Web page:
Tuesday, September 11, 2012

My Love/Hate Relationship with Battle of the Books

Yesterday marked the beginning of Durham Academy's 2013 Battle of the Books (BOB) team. Twenty-seven bright, eager readers showed up at lunch for the first of at least 30 team meetings over a six month period, leading to a competition date sometime in March. If you don't know about the North Carolina Battle of the Books program, you can read about it here.  In a nutshell, there are 27 books on this year's reading list and students must read the books to memorize as much detail as possible.  In the spring, they will enter a competition with other middle school teams where they are asked "In which book does____?".  They must know the correct book and the correct author to be awarded points.  Winners of the competition advance to a regional and then state level battle.

I have been coaching a Battle of the Books team for twelve years.  My summers are often spent reading books on the list and writing hundreds of practice questions for my team.  When school starts, I lead a weekly discussion of the books and organize practice sessions.  Every few years, I host the district competition at my school.  It is a tremendous amount of work, and only twice have I had teams advance to the regional level.  I'm often left scratching my head as to why I continue to be involved in this program.

The heavy workload is not my main issue with Battle of the Books.  I question the program's purpose, which as stated in the BOB manual is to "encourage reading by all students at the middle school level."  My experience has been that the students who compete in Battle of the Books are already voracious readers.  When they participate in the program they tend to read less books than they normally would because they read the BOB titles over and over to memorize details.  I do not encourage this behavior; it just happens.  Also, many of the titles on the list are below my students' reading level so they are not being challenged by the material.  It pains me every year when I suggest a great new book to one of my team members only to be told there isn't time to read that book because he or she is reading BOB books.  Finally, I am only allowed to take 12 students to competition.  Even if all 27 of the students who showed up yesterday read every book on the list, I will have to cut 15 of them by March.  I'm sure you can imagine how popular that makes me.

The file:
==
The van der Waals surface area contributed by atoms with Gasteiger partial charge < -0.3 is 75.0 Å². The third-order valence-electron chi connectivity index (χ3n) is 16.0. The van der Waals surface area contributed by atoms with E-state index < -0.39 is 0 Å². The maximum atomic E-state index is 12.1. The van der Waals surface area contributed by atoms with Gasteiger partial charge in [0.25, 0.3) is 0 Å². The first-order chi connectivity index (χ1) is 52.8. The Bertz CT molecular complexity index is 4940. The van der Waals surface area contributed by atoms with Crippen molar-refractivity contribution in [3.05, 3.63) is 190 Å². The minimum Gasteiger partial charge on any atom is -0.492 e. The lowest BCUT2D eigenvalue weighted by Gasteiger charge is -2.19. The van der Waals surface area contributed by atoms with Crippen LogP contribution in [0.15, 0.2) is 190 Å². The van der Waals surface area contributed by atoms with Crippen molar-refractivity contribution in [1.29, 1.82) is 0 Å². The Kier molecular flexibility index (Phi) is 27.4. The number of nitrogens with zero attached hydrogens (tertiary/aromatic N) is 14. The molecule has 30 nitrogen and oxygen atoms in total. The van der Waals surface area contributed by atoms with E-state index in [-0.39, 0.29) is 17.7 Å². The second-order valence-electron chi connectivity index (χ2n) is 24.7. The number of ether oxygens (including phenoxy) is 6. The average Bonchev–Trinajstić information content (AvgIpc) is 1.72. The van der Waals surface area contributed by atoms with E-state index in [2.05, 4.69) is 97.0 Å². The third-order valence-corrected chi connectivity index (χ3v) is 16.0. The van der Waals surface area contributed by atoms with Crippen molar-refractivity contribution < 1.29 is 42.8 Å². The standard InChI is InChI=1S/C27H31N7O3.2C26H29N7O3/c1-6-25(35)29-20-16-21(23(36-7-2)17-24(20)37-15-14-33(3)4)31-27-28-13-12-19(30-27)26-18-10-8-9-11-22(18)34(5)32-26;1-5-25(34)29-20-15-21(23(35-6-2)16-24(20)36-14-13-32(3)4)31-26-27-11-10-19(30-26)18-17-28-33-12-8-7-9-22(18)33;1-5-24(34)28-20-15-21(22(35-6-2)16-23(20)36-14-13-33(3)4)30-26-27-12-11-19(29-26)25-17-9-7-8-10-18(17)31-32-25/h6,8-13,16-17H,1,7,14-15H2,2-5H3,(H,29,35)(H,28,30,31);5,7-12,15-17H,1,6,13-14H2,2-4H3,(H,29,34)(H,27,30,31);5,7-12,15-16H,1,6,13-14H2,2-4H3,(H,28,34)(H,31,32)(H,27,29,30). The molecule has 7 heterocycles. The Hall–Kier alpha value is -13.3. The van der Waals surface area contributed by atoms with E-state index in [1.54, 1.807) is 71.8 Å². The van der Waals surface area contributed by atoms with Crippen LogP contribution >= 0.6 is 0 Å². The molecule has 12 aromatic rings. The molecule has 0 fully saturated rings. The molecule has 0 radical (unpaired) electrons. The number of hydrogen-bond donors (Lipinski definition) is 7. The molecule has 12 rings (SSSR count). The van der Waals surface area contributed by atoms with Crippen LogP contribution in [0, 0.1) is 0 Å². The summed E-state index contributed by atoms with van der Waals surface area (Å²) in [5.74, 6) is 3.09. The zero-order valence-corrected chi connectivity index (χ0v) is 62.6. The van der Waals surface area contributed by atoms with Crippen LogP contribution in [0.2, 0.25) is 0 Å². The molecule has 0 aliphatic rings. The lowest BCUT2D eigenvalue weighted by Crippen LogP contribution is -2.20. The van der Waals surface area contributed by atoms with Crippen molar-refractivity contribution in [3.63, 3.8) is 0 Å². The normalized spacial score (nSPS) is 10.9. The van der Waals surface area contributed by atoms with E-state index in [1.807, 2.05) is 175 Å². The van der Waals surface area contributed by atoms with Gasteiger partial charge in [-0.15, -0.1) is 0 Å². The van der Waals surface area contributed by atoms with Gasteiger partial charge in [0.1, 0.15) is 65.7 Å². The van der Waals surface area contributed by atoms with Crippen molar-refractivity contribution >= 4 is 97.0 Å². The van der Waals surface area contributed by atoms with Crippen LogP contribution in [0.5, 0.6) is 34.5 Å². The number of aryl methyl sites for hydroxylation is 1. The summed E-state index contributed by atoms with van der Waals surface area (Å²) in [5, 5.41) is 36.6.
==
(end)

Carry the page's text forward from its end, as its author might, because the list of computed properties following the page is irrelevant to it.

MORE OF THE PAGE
Despite my reservations about the program, I have to admit that my students love it.  They acknowledge that it eats up their time, that they miss out on other books, that it has silly rules, and that they may do all this work and still not end up on the team.  All of these negatives do not suppress their enthusiasm for BOB.  After being defeated by a stronger team, my kids want to know when next year's book list will be released.  At open house, they race to the library to find out when will be the first meeting.  They show up each week for practice hopeful that this will be the year that they bring home the championship.  Honestly, BOB is fun.  So I put in the hours and put a smile on my face.  If they love Battle of the Books so much, I can find a way to love it too.

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